New answers tagged

1

Temperature is defined for a system in (at least local) thermal equilibrium. The electromagnetic field is present everywhere and, when in thermal equilibrium, has a blackbody spectrum. Thus, a body made of charged particles "vibrating" at temperature $T$, in the presence of an electromagnetic field at the same temperature $T$, will on average gain ...


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One geometric way to look at it is as follows: Imagine that the solid sphere is in fact a collection of concentric shells (like a spherical Russian doll). The hollow sphere on the other hand obviously is exactly the same thing, except that it has only one hell, namely the outermost one. Let’s ignore the contribution of the inner shells in a first approach....


3

There is only one equation, but fairly straightforward and I have included an explanation at the atomic/molecular level also. A uniform mass distribution when heated to a certain temperature will expand to a certain volume according to $$\Delta V =V_0 \alpha \Delta T$$ where $\Delta V$ is the change in volume of the mass, $\alpha$ is the coefficient of ...


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There are two main errors: Single particles don't have a temperature. Temperature is a statistical feature of bulk matter. Single particles don't emit EM radiation when they move. Instead their energy is quantised. Under Classical theories all atoms would quickly collapse as their electrons radiate all their energy away.


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Near absolute zero, the quantum treatment is necessary. Consider the Einstein solid, Heat capacity plot look like: The simple explanation for $C\rightarrow 0$ as $T\rightarrow 0$, because changes in the temperature has no effect on the internal energy when the temperature is so low that only the lower level is occupied and even a small change in ...


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Short answer: elementary particles, no. Composite particles, yes. A charged particle just moving without acceleration does not lose energy, but if it accelerates then the Larmor formula applies (in the non-relativistic case): $$P=\frac{\mu_0q^2}{6\pi c}a^2.$$ So the relevant question is, will a hot particle accelerate? If the particle is elementary even ...


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They are cold and lonely, and other particles of the same charge find them repulsive ;) More seriously - cold/hot is the concept based on temperature, which is the measure of the average kinetic energy of the particles. As such, the temperature is not directly related to the charge of particles, although in some situations one may affect the other. One ...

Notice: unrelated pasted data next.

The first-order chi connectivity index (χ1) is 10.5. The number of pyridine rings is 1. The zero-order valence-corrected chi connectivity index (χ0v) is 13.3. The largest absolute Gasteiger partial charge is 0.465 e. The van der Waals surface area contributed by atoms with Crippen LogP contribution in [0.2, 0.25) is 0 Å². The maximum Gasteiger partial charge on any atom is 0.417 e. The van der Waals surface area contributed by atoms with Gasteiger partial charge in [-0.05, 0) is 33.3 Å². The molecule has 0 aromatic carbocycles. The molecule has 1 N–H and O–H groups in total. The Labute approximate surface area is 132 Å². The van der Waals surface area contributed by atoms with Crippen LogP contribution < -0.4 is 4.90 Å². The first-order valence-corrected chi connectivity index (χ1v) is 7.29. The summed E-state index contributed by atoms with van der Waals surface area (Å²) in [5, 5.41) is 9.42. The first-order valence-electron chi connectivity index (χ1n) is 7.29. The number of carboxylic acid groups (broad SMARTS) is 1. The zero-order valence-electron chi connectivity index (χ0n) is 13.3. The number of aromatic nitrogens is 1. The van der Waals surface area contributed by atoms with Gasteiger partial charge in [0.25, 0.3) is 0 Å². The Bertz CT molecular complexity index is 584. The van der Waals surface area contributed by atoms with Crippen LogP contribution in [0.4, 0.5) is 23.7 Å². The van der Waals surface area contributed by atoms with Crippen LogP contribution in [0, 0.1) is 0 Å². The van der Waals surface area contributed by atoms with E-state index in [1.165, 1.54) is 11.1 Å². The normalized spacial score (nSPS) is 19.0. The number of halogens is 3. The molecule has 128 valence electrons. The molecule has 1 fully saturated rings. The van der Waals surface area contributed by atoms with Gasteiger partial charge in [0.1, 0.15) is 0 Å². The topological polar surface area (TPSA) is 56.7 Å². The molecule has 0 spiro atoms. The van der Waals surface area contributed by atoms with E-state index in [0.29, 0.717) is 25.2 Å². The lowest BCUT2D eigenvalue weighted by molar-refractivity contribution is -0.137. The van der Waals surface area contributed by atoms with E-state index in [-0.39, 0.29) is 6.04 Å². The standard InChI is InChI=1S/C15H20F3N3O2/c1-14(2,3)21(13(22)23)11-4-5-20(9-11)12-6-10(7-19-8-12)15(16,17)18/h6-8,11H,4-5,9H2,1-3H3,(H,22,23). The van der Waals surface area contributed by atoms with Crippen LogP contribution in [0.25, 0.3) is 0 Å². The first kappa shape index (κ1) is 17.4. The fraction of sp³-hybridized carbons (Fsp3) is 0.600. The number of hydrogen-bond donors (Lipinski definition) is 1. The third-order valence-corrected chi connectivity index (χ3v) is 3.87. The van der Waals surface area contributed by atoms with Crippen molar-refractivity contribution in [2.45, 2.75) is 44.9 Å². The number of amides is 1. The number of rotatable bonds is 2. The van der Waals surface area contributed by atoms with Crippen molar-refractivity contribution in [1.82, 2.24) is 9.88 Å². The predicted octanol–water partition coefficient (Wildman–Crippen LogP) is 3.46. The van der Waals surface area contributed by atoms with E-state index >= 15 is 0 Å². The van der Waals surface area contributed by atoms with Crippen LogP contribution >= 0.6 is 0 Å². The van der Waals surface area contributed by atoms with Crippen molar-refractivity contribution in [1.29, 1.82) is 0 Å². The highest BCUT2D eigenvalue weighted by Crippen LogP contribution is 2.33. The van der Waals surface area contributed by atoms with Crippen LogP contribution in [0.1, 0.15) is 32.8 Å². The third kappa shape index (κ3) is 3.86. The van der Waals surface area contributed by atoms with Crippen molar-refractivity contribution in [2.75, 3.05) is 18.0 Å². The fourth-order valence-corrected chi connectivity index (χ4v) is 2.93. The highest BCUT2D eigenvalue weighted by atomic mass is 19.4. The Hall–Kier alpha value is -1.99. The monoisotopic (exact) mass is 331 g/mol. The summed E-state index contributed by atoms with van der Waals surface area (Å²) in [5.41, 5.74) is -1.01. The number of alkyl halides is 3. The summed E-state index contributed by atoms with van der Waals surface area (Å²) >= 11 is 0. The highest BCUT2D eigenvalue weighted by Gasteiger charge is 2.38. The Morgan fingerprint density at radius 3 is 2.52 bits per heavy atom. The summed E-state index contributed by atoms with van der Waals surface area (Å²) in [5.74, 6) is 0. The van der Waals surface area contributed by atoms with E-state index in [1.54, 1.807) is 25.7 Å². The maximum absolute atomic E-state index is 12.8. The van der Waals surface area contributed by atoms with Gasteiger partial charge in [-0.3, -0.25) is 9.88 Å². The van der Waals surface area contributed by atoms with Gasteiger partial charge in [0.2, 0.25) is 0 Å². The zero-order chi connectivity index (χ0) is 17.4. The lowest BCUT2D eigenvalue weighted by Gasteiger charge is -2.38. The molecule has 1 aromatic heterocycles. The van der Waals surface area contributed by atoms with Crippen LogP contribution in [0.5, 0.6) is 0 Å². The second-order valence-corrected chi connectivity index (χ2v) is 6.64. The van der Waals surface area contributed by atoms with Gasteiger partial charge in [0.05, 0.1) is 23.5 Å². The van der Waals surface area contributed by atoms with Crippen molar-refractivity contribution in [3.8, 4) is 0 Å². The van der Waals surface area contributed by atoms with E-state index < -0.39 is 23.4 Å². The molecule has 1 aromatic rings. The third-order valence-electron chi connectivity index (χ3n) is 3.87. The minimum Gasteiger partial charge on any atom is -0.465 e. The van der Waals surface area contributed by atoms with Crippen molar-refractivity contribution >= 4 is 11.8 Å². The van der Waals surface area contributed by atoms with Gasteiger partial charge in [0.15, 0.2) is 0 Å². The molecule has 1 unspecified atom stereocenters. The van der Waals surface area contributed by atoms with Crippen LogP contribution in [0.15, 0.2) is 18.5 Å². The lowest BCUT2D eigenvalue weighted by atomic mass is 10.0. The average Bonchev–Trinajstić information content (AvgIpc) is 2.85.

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In reality M. Plank advanced first (constructed) a simple interpolation formula bridging two asymptotics - infrared and ultraviolet, both being well established experimentally. Then it turned out that his semi-empirical interpolation formula worked so well in different conditions that it seemed to be an exact formula. After that M. Plank tried to derive it &...


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Let's assume that the volume V of the vessel is constant (neglecting expansion of the vessel itself). Let $\rho_0$ be the density of the liquid at T2 and P2, and, at arbitrary P and T, the density is $$\rho=\rho_0\exp{\left[\frac{(P-P_2)}{B}-\alpha(T-T_2)\right]}$$So the mass of liquid 2 in the tank is always $M_2=\rho_0V$. After the pressure rises to P1, ...


0

An ideal gas is subset of ideal fluids. The specific heat of an ideal fluid depends only on temperature. The temperature of concern is in a static reference frame. One common form of the temperature dependence for specific heat capacity is the Shomate polynomial as on the NIST Chemistry Webbook site $C_p = A + BT^2 + CT^3 + \ldots$. A subsequent assumption ...


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This is indeed an error. Emissivity is the emission relative to that of a black body of the same temperature.


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If we now increase the water temperature in the region, the evaporation rate will briefly exceed the condensation rate, filling the air with more vapor until a new equilibrium is reached. This isn't quite right. If you were studying the liquid/vapor equilibrium in a small, closed container, this would be the right idea. However, the atmosphere is somewhat ...